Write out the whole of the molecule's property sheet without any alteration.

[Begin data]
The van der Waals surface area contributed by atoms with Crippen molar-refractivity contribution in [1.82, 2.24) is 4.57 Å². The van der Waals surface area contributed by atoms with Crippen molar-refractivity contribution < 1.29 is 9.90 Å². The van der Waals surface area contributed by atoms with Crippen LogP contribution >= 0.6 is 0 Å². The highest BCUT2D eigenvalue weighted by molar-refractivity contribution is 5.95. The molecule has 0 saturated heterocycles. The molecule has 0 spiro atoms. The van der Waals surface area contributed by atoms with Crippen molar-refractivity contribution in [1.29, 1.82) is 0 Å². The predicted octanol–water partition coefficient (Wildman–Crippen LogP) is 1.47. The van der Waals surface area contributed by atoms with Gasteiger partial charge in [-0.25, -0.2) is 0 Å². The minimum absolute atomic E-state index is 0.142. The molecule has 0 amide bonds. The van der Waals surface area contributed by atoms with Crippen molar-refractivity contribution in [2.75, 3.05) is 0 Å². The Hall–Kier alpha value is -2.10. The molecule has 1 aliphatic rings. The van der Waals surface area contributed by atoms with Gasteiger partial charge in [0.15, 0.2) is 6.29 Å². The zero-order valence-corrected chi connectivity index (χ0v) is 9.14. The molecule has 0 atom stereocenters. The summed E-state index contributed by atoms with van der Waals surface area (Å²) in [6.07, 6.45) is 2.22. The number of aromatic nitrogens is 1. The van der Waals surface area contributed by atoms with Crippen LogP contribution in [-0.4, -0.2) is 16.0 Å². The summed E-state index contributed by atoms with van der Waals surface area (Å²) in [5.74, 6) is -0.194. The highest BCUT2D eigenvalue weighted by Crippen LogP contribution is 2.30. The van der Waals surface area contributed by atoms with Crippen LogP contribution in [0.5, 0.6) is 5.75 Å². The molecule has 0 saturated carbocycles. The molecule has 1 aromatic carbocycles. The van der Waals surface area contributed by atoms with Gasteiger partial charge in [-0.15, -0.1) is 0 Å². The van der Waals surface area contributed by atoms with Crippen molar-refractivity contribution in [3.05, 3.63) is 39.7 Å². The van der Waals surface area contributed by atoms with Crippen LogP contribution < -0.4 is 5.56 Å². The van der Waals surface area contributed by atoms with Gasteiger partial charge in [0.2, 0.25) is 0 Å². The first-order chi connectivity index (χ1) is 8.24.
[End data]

The van der Waals surface area contributed by atoms with Crippen molar-refractivity contribution in [1.82, 2.24) is 4.57 Å². The van der Waals surface area contributed by atoms with Crippen molar-refractivity contribution < 1.29 is 9.90 Å². The van der Waals surface area contributed by atoms with Crippen LogP contribution >= 0.6 is 0 Å². The highest BCUT2D eigenvalue weighted by molar-refractivity contribution is 5.95. The molecule has 0 saturated heterocycles. The molecule has 0 spiro atoms. The van der Waals surface area contributed by atoms with Crippen molar-refractivity contribution in [1.29, 1.82) is 0 Å². The predicted octanol–water partition coefficient (Wildman–Crippen LogP) is 1.47. The van der Waals surface area contributed by atoms with Gasteiger partial charge in [-0.25, -0.2) is 0 Å². The minimum absolute atomic E-state index is 0.142. The molecule has 0 amide bonds. The van der Waals surface area contributed by atoms with Crippen molar-refractivity contribution in [2.75, 3.05) is 0 Å². The Hall–Kier alpha value is -2.10. The molecule has 1 aliphatic rings. The van der Waals surface area contributed by atoms with Gasteiger partial charge in [0.15, 0.2) is 6.29 Å². The zero-order valence-corrected chi connectivity index (χ0v) is 9.14. The molecule has 0 atom stereocenters. The summed E-state index contributed by atoms with van der Waals surface area (Å²) in [6.07, 6.45) is 2.22. The number of aromatic nitrogens is 1. The van der Waals surface area contributed by atoms with Crippen LogP contribution in [-0.4, -0.2) is 16.0 Å². The summed E-state index contributed by atoms with van der Waals surface area (Å²) in [5.74, 6) is -0.194. The highest BCUT2D eigenvalue weighted by Crippen LogP contribution is 2.30. The van der Waals surface area contributed by atoms with Crippen LogP contribution in [0.5, 0.6) is 5.75 Å². The molecule has 0 saturated carbocycles. The molecule has 1 aromatic carbocycles. The van der Waals surface area contributed by atoms with Gasteiger partial charge in [-0.15, -0.1) is 0 Å². The van der Waals surface area contributed by atoms with Crippen molar-refractivity contribution in [3.05, 3.63) is 39.7 Å². The van der Waals surface area contributed by atoms with Crippen LogP contribution < -0.4 is 5.56 Å². The van der Waals surface area contributed by atoms with Gasteiger partial charge in [0.2, 0.25) is 0 Å². The first-order chi connectivity index (χ1) is 8.24.